Tuesday, January 26, 2010

UCF Unveils New Carbon Nanotube Reinforced Metal Nanocomposite Material for Integrated Circuit Fabrication


University of Central Florida (UCF) Research Foundation, Inc. (Orlando, FL) earned U.S. Patent 7,651,766 for carbon nanotube reinforced metal nanocomposite material and a process for manufacturing the composite.    

FIG. 2 is a scanned SEM image of an electrochemically co-deposited copper/SWNT nanocomposite SWNTs  can be seen to be covered uniformly by copper that forms the continuous phase. The SWNTs can be seen to be somewhat aligned in the Cu matrix. The uniformity in coverage with stiff and conductive copper better utilizes the properties of the SWNTs, as compared to conventional carbon nanotube polymer composites.



Carbon nanotube reinforced metal nanocomposites provide thermal conductivity and electrical conductivity which are generally significantly higher than the pure metal continuous phase material, mechanical strength is 2 to 3 times greater than that of the pure metal, and a tailorable coefficient of thermal expansion (CTE) is obtainable through changing the percentage of nanotubes in the nanocomposite. The material can be designed to match the CTE for a variety of materials of interest, including most semiconductors and electrically insulating (dielectric) substrates.

The composite includes a continuous metal phase, and a plurality of carbon nanotubes dispersed in the continuous metal phase, according to inventor UCF Department of Mechanical, Materials and Aerospace Engineering Professor Quanfang ChenThe metal phase material is preferably copper.

The metal phase extends throughout substantially an entire thickness of the nanocomposite material. The nanotubes are preferably single wall nanotubes (SWNTs). The carbon nanotubes are preferentially aligned in the continuous metal phase, such as generally along a given direction. The nanocomposite is generally exclusive of any material other than the metal or metal alloy and the nanotubes.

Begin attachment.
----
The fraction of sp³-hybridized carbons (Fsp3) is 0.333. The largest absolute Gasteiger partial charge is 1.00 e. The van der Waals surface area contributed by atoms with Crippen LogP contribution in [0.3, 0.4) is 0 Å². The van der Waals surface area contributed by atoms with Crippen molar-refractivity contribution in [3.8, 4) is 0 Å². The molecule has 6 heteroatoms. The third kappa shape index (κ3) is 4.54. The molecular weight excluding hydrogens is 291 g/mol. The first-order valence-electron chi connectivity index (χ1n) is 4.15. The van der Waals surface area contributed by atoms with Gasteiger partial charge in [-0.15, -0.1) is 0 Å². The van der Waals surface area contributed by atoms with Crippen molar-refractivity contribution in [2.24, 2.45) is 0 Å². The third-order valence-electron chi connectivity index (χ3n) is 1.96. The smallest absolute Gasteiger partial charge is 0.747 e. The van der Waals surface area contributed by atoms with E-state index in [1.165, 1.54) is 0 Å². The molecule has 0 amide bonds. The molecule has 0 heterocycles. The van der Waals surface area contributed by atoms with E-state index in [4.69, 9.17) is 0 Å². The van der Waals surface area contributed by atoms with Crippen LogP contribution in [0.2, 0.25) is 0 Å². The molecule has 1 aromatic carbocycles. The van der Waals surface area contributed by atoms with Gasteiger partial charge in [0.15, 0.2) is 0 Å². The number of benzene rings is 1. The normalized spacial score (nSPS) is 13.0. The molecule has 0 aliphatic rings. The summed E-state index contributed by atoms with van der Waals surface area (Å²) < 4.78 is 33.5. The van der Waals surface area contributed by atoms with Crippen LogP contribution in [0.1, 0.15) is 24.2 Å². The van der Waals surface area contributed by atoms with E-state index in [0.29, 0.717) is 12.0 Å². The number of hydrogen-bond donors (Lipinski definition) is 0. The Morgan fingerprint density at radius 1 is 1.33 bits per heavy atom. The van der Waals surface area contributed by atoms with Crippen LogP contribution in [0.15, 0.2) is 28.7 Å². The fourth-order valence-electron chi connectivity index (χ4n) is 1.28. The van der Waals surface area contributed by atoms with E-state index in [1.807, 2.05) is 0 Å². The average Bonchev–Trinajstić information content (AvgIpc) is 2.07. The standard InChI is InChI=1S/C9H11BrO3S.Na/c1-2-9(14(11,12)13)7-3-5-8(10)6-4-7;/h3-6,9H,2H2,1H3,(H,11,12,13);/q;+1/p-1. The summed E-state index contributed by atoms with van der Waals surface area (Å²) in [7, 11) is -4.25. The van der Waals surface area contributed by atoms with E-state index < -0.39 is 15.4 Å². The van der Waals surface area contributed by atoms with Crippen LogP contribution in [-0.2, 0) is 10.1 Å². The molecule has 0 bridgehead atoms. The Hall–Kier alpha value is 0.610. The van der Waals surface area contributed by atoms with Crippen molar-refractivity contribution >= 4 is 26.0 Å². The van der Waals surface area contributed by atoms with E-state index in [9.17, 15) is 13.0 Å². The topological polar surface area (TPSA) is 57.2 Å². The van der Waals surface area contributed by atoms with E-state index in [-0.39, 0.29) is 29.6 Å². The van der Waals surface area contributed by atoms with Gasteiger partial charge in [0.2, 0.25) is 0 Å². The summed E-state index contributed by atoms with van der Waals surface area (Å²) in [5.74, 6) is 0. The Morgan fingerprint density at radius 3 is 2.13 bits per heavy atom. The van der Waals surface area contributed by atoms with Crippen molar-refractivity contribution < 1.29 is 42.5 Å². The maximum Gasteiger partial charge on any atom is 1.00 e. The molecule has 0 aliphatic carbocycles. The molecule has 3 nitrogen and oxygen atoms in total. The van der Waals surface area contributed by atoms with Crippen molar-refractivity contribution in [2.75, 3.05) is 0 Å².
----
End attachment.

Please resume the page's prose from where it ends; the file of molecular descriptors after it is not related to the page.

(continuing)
The carbon nanotube reinforced metal nanocomposites are preferably formed using an electrochemical co-deposition process in which both the nanotubes and the metal ions to be electrodeposited are in an electrolyte comprising solution. This process advantageously can be performed at or near room temperature, such as less than or equal to about 50.degree. C., and is thus compatible with a wide variety of processes and associated materials. The process is capable of being scaled for large area substrates and deposition on multiple substrates simultaneously.

Electro co-deposition of the carbon nanotube can be integrated with many integrated circuit fabrication processes including damascene processes used in state-of-the-art IC fabrication processes to form electrically conductive interconnects and other electrically conductive layers (e.g. contacts and/or metal gates). Another advantage of the electrochemical co-deposition process is that carbon nanotubes are not measurably degraded by the inventive co-deposition process and better interfacial bonding is obtained, due to the low temperature and better wetting characteristics.   

FIG. 1, a schematic representation of an exemplary electrochemical co-deposition apparatus for producing the carbon nanotube nanocomposites. Carbon nanotube reinforced copper nanocomposites were formed using the electro co-deposition process


FIG. 3(A) is a sketch of SWNTs preferentially aligned in a particular direction in a Cu comprising electrolyte solution while FIG. 3(B) is a scanned SEM photograph which shows a nanocomposite in which SWNTs are preferentially aligned in a particular direction in a Cu comprising continuous phase (matrix), thus demonstrating that carbon nanotubes can be aligned within a metal matrix





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